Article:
Domestic production and use
In 2009, some 70 million t of Portland cement and 2 million t of masonry cement were produced at 107 plants in 37 States in the US. Ongoing plant closures left the year-end plant count at 101. Cement was also produced at two plants in Puerto Rico. Sales volumes fell sharply, but prices fell only modestly; the overall value of sales was about US$7.3 billion. Most of the cement was used to make concrete, worth at least US$ 40 billion. About 72% of cement sales went to ready-mixed concrete producers, 13% to concrete product manufacturers, 7% to contractors (mainly road paving), 3% to building materials dealers, and 5% to other users. In descending order, Texas, California, Missouri, Pennsylvania, Alabama, and Michigan were the six leading cement-producing States and accounted for about 50% of US production.
Cement kiln dust is routinely recycled to the kilns, which also can burn a variety of waste fuels and recycled raw materials such as slags and flyash. Certain secondary materials can be incorporated in blended cements and in cement paste in concrete. Cement is not directly recycled, but there is significant recycling of concrete for use as aggregate.
Events, trends, and issues
The dominant issue in 2009 was the ongoing severe decline in construction spending and associated cement sales. The decline, which continued a trend begun in about mid-2006, was evident in all construction sectors (especially in housing), and affected all States. Unlike in 2007, where lower sales had been largely accommodated by reductions in imported cement, there was also a sharp decline in cement production in 2008 - 2009, and a rash of plant closures. By year-end 2009, 14 plants had closed, and only three new plants had opened. A number of planned expansion projects at existing plants continued to be suspended, as were plans for at least two new plants. Towards year-end 2009, a large number of plants were idled temporarily, owing to full cement silos. A return to cement sales volumes more in line with the 2005 - 2006 record years is expected to take about five years.
A number of environmental issues, especially CO2 emissions, affect the cement industry. Plant-level reporting of CO2 emissions was expected to become mandatory in 2010. CO2 reduction strategies by the cement industry largely aim at reducing emissions per t of cement product rather than by plant.
These strategies include installation of more fuel-efficient kiln technologies, partial substitution of noncarbonated sources of calcium oxide in the kiln raw materials, and partial substitution of supplementary cementitious materials (SCM), such as pozzolans, for Portland cement in the finished cement products and in concrete. Because SCM do not require the energy-intensive clinker manufacturing (kiln) phase of cement production, their use, or the use of inert additives or extenders, reduces the unit monetary and environmental costs of the cement component of concrete.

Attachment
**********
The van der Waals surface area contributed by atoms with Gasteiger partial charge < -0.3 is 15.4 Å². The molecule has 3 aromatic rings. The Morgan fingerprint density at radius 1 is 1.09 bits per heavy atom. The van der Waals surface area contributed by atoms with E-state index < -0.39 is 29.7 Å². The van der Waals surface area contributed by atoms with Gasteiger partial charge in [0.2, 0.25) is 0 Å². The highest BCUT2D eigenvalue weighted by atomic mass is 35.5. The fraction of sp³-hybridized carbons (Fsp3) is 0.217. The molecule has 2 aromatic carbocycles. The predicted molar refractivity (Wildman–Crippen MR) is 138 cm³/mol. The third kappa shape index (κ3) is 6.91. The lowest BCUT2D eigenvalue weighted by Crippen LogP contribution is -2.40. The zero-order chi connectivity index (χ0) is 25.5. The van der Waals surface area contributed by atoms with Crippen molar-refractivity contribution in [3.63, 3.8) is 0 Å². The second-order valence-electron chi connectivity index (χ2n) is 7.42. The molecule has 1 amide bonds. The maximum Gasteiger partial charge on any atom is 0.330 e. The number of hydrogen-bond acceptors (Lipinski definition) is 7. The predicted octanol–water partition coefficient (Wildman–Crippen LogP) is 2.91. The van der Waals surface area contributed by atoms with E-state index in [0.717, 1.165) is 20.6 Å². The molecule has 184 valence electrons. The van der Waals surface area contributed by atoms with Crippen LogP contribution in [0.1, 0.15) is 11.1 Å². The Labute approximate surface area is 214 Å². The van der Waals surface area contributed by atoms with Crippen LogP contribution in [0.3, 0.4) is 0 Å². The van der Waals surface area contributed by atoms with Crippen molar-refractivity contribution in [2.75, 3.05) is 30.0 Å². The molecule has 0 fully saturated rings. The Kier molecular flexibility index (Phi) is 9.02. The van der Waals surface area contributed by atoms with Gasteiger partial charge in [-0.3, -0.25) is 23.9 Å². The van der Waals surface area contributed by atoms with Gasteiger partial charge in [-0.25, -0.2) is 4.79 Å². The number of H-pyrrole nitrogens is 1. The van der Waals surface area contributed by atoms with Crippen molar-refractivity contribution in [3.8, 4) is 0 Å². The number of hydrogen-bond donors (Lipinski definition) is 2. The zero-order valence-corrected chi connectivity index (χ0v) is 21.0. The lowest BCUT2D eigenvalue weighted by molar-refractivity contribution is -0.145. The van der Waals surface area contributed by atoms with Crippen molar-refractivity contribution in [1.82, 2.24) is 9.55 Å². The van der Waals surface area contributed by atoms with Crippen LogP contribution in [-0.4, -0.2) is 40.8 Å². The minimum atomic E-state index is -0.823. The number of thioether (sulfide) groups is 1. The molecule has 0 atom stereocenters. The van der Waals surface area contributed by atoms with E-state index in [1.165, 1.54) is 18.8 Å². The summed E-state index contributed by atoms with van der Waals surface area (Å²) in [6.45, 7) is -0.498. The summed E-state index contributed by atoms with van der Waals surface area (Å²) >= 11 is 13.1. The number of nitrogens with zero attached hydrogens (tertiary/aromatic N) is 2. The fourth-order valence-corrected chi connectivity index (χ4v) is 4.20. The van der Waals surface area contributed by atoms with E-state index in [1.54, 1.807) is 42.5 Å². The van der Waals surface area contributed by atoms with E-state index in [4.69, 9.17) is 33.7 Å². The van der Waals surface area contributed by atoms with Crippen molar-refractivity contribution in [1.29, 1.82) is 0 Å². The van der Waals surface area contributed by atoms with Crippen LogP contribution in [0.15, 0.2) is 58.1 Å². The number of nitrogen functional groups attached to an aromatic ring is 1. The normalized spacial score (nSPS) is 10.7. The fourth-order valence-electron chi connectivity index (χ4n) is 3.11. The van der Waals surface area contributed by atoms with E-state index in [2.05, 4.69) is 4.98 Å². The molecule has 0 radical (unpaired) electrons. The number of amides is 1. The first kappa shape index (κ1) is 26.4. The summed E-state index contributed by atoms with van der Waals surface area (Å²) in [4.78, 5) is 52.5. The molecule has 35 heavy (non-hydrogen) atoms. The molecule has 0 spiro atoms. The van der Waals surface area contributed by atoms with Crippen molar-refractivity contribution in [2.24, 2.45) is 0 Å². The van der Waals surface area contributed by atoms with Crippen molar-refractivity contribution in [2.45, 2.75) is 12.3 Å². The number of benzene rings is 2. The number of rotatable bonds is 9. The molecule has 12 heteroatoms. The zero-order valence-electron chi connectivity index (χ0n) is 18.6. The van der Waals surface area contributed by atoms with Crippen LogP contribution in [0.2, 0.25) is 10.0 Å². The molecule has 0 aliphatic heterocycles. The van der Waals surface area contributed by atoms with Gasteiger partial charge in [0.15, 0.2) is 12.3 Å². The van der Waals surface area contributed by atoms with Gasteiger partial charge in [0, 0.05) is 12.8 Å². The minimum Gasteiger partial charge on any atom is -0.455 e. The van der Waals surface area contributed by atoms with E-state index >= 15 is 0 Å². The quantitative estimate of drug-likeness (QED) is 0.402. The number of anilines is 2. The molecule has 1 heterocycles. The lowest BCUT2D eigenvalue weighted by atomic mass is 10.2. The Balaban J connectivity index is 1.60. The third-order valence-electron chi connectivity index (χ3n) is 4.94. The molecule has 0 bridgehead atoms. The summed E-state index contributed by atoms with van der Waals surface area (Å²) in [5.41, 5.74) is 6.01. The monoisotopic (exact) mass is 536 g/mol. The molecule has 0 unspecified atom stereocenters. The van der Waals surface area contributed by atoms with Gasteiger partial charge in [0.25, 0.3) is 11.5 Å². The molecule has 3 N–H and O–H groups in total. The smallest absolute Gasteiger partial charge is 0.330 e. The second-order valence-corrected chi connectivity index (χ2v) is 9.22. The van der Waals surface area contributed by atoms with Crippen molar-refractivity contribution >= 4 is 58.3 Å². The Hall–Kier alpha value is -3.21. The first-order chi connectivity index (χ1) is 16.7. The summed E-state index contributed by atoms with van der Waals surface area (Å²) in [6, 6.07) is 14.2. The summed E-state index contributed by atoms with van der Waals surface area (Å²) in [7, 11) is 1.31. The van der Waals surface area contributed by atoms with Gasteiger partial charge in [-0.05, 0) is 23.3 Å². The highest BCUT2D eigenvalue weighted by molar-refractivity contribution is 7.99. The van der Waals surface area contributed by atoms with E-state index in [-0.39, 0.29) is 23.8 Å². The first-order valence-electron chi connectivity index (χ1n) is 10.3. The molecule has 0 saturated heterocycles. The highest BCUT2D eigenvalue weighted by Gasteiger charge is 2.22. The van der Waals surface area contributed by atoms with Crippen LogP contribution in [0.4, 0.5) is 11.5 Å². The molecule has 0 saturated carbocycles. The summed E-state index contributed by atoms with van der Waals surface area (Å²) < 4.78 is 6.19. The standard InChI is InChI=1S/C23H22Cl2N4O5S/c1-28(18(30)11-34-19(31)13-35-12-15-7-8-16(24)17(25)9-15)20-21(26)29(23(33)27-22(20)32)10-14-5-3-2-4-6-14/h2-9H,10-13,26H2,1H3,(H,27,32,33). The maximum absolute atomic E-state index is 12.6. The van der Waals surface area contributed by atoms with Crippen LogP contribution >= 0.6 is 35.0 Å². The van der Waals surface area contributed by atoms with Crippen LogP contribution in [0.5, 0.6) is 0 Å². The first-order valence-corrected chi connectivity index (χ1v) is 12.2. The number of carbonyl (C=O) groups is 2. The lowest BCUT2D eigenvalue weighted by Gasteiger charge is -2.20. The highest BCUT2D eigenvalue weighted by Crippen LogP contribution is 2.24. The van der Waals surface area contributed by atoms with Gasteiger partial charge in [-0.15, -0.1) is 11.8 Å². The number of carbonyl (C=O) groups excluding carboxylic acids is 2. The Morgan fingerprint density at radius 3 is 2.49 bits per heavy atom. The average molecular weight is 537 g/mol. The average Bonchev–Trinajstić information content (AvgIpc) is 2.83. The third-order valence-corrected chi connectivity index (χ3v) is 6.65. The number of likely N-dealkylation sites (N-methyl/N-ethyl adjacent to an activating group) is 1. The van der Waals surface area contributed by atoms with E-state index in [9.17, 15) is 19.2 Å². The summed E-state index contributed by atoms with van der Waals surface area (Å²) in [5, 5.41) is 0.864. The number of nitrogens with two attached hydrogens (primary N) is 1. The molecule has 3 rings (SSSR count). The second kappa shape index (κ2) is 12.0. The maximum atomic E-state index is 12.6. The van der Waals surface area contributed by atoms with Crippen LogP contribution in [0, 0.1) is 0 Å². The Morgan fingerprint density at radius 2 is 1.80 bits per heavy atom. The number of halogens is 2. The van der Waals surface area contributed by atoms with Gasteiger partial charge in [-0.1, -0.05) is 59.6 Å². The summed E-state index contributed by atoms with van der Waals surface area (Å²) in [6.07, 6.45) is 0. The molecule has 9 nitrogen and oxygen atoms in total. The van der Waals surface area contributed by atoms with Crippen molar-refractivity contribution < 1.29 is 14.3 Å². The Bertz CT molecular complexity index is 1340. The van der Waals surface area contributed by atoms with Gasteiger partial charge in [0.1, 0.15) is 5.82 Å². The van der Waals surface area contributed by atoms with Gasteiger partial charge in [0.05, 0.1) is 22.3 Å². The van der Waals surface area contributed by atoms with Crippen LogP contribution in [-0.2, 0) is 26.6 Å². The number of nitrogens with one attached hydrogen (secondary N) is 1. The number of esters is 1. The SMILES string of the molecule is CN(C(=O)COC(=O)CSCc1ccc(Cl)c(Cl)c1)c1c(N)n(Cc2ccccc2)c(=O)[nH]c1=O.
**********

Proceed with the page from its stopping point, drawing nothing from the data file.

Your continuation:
Plant-level reporting of CO2 emissions was expected to become mandatory in 2010. Recent revisions to the major portland cement standard ASTM-C150 and the similar AASHTO M85 allow for the incorporation of up to 5% ground limestone as an inert extender, but it was unclear how many plants would be able to adopt this practice. The C-150 standard was further revised in 2009 to allow for the addition of up to 5% of inorganic process additions.
Research was ongoing toward developing cements that require less energy to manufacture than Portland cement, and/or that utilise more benign raw materials.
A new emissions limitation protocol for cement plants was released in 2009 that would significantly lower the acceptable emissions levels of mercury and some other pollutants. It was unclear how many plants would be able to comply with the new limits; the mercury limits were further expected to make it difficult for cement plants to continue to burn flyash as a raw material for clinker manufacture.
Although individual plant reserves are subject to exhaustion, cement raw materials, especially limestone, are geologically widespread and abundant, and overall shortages are unlikely in the future.
Virtually all Portland cement is used either in making concrete or mortars and, as such, competes in the construction sector with concrete substitutes such as aluminum, asphalt, clay brick, rammed earth, fiberglass, glass, steel, stone, and wood. A number of materials, especially flyash and ground granulated blastfurnace slag, develop good hydraulic cementitious properties (the ability to set and harden under water) by reacting with the lime released by the hydration of Portland cement. These SCM are increasingly being used as partial substitutes for Portland cement in many concrete applications.For the full report, please visit: http://minerals.usgs.gov/minerals/pubs/mcs
Read the article online at: https://www.worldcement.com/the-americas/07022010/usgs_releases_mineral_commodity_summary_january_2010/